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Céline at Sigmaringen, 1944–45

Céline, mid-1950s

Céline, mid-1950s

1,641 words

Notes on Céline’s Castle to Castle (D’un Chateau L’autre)

Today is the birthday of novelist Louis-Ferdinand Destouches (May 27, 1894–July 1, 1961), a French physician who wrote autobiographical fiction and political propaganda under the pen name Louis-Ferdinand Céline. 

Like Ernest Hemingway (who died the day after Céline), Céline is arguably more intriguing for his wayward, adventurous life than for his books. Both were stylistic innovators, but that has a downside: yesteryear’s innovation tends to become today’s annoyance. Affected or eccentric prose tends to thwart rather than aid a reader’s comprehension. Hemingway of course had his minimalist, mannered sentence construction (which he imagined to be the prose equivalent of Matisse or Picasso’s painting technique). Céline’s usual idiom was something a little more daunting—a staccato, stream-of-consciousness rant. Page after page of word-pictures and asides, each separated by a three-dot ellipsis, rather like an old-time Browadway columnist…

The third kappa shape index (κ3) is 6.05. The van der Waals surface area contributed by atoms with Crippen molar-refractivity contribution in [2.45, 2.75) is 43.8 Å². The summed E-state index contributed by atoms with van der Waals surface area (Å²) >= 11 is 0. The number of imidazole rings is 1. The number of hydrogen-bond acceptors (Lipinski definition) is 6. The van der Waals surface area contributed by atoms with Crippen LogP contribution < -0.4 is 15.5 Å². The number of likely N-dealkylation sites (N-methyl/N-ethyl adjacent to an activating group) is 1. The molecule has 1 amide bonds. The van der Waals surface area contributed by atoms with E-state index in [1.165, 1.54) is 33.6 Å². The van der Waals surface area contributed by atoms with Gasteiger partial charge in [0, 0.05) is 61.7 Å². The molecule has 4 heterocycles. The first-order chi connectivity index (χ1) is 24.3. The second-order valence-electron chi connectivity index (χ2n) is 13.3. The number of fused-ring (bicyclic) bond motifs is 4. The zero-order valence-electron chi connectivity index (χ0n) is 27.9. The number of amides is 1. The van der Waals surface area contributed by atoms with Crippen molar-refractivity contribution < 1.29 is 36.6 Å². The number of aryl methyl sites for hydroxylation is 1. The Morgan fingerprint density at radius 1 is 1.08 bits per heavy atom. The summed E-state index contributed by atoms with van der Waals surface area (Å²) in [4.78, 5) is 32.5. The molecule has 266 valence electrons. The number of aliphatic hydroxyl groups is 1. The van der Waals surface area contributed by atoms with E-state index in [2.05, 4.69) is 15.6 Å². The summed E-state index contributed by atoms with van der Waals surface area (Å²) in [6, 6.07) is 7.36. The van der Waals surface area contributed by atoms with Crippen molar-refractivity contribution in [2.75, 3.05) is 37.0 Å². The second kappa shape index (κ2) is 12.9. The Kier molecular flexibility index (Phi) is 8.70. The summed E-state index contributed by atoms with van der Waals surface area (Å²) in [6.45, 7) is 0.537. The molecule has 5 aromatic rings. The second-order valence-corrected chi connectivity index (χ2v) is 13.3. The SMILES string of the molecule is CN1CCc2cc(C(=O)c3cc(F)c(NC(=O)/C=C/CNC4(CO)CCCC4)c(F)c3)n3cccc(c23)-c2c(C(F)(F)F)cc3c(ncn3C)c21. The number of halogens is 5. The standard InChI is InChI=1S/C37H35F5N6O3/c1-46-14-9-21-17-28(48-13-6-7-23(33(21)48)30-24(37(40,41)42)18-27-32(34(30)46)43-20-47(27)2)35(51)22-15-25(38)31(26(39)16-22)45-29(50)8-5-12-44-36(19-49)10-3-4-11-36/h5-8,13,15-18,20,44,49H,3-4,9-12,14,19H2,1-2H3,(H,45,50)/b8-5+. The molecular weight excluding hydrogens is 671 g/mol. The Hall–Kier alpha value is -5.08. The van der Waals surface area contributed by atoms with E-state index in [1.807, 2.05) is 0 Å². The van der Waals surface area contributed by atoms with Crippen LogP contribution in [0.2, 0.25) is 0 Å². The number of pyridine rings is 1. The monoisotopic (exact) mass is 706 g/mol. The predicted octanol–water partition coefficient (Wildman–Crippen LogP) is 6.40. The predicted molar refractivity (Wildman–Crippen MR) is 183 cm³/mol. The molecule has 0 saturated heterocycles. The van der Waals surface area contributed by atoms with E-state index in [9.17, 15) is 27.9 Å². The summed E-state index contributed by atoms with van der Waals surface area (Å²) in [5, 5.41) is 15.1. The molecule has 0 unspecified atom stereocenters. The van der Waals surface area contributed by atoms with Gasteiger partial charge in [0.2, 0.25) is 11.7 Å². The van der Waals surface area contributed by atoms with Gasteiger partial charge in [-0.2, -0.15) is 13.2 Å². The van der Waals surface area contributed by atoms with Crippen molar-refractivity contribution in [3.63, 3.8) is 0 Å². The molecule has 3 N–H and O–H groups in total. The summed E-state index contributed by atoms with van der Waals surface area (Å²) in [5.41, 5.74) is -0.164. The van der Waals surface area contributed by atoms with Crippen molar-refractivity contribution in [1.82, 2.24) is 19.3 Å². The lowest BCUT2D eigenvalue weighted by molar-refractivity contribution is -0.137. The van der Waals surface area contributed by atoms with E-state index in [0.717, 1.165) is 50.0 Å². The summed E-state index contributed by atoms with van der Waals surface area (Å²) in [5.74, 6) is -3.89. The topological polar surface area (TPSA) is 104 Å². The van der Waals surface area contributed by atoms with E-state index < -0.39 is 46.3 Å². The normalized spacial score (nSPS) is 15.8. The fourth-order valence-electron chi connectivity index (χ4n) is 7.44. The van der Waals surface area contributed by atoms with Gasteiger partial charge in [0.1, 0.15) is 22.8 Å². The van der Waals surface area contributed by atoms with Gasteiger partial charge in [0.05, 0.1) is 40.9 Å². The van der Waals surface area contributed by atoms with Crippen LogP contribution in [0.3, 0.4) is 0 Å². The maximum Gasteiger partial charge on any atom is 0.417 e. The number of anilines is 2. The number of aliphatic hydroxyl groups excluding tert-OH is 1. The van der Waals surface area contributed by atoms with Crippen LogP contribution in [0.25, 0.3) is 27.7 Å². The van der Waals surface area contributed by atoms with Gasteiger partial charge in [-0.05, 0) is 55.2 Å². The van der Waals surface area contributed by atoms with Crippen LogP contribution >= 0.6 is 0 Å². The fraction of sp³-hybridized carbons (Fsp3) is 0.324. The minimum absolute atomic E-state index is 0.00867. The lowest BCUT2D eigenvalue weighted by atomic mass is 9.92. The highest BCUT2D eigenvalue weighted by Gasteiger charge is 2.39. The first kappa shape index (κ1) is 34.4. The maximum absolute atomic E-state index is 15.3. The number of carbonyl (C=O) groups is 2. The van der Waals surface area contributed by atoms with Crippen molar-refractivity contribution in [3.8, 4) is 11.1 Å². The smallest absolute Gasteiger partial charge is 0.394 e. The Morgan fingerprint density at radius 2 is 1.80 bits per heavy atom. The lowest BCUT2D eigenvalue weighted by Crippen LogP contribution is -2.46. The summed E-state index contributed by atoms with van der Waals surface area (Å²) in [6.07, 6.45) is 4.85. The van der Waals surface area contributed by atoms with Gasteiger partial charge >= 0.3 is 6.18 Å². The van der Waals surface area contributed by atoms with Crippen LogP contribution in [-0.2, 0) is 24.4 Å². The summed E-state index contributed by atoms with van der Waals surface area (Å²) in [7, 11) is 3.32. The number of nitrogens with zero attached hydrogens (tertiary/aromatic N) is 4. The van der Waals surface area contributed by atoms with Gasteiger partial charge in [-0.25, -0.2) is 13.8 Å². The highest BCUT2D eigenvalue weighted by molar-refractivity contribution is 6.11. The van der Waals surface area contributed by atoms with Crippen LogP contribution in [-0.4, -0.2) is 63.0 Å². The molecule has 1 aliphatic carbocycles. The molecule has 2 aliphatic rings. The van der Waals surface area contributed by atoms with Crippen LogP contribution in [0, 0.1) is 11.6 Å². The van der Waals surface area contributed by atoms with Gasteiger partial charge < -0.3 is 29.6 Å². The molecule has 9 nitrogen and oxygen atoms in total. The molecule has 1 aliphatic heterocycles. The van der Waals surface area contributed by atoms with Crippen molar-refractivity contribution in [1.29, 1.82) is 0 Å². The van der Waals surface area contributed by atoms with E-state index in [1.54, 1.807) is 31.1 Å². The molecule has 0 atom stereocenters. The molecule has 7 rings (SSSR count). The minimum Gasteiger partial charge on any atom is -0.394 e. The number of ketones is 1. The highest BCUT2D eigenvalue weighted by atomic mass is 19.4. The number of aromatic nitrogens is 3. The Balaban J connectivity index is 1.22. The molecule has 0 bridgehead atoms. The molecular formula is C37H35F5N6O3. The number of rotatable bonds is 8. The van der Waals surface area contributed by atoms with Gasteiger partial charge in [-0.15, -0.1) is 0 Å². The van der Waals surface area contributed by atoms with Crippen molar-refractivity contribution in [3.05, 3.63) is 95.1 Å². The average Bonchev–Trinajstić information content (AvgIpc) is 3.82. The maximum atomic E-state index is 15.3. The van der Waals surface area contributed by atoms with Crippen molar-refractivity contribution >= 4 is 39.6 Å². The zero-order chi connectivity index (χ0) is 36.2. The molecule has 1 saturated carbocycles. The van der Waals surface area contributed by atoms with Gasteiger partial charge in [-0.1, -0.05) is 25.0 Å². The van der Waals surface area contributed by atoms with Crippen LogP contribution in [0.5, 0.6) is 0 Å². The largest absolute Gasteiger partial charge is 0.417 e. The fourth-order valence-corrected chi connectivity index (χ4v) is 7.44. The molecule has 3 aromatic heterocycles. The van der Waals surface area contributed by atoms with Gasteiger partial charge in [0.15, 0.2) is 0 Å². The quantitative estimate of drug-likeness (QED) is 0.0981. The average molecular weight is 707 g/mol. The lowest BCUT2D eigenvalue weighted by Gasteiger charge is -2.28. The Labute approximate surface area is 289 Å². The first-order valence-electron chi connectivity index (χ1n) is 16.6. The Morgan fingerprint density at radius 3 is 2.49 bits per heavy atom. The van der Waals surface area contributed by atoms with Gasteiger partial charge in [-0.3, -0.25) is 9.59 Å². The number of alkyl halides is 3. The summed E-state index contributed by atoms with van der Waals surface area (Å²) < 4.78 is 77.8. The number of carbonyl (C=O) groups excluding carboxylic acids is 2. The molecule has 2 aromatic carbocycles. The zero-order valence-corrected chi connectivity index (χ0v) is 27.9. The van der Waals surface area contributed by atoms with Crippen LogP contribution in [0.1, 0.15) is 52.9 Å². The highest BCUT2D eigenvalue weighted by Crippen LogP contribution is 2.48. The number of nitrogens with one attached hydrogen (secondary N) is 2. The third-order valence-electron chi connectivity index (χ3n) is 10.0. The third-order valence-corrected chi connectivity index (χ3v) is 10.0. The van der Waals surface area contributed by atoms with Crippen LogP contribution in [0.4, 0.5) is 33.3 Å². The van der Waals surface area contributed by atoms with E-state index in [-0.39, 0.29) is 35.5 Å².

Frankly, just between you and me, I’m ending up even worse than I started . . . yes, my beginnings weren’t so hot . . . I was born, I repeat, in Courbevoie, Seine . . . I’m repeating it for the thousandth time . . . after a great many round trips I’m ending very badly . . . old age, you’ll say . . . yes, old age, that’s a fact . . . at sixty-three and then some, it’s hard to break in again . . . to build up a new practice . . . no matter where . . . I forgot to tell you . . . I’m a doctor . . . [1]

That’s the beginning of D’un Chateau L’autre, or Castle to Castle (1957), Celine’s ever-so-slightly fictionalized account of his adventures during and after the last months of the Second World War. It’s a good example of Celine’s delivery throughout the book, with endless repetitions and self-contradictions. Addressing himself to his legion of fans, he here apologizes for telling them what they already know—that he was born in Courbevoie—then goes on and informs them, as though for the first time, that he’s a physician!